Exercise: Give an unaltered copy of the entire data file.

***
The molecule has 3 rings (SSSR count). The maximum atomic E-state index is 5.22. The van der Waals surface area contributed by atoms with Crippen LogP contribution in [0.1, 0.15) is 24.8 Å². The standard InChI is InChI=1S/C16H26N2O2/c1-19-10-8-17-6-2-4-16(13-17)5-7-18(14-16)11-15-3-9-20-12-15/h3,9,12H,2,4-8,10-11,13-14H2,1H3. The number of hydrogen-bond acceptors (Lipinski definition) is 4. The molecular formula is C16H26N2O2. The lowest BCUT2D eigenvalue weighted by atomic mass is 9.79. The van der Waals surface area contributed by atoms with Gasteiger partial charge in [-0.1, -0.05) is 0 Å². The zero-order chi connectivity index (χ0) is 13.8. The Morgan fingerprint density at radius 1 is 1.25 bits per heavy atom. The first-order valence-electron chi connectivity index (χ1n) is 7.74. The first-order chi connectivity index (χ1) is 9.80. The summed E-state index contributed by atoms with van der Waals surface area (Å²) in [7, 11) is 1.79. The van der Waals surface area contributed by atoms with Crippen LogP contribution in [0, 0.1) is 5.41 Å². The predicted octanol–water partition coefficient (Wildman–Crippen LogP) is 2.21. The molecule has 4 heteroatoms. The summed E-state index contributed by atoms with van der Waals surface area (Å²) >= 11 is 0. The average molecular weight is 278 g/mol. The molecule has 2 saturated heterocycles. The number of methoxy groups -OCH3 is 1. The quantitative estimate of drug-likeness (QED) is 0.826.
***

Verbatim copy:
The molecule has 3 rings (SSSR count). The maximum atomic E-state index is 5.22. The van der Waals surface area contributed by atoms with Crippen LogP contribution in [0.1, 0.15) is 24.8 Å². The standard InChI is InChI=1S/C16H26N2O2/c1-19-10-8-17-6-2-4-16(13-17)5-7-18(14-16)11-15-3-9-20-12-15/h3,9,12H,2,4-8,10-11,13-14H2,1H3. The number of hydrogen-bond acceptors (Lipinski definition) is 4. The molecular formula is C16H26N2O2. The lowest BCUT2D eigenvalue weighted by atomic mass is 9.79. The van der Waals surface area contributed by atoms with Gasteiger partial charge in [-0.1, -0.05) is 0 Å². The zero-order chi connectivity index (χ0) is 13.8. The Morgan fingerprint density at radius 1 is 1.25 bits per heavy atom. The first-order valence-electron chi connectivity index (χ1n) is 7.74. The first-order chi connectivity index (χ1) is 9.80. The summed E-state index contributed by atoms with van der Waals surface area (Å²) in [7, 11) is 1.79. The van der Waals surface area contributed by atoms with Crippen LogP contribution in [0, 0.1) is 5.41 Å². The predicted octanol–water partition coefficient (Wildman–Crippen LogP) is 2.21. The molecule has 4 heteroatoms. The summed E-state index contributed by atoms with van der Waals surface area (Å²) >= 11 is 0. The average molecular weight is 278 g/mol. The molecule has 2 saturated heterocycles. The number of methoxy groups -OCH3 is 1. The quantitative estimate of drug-likeness (QED) is 0.826.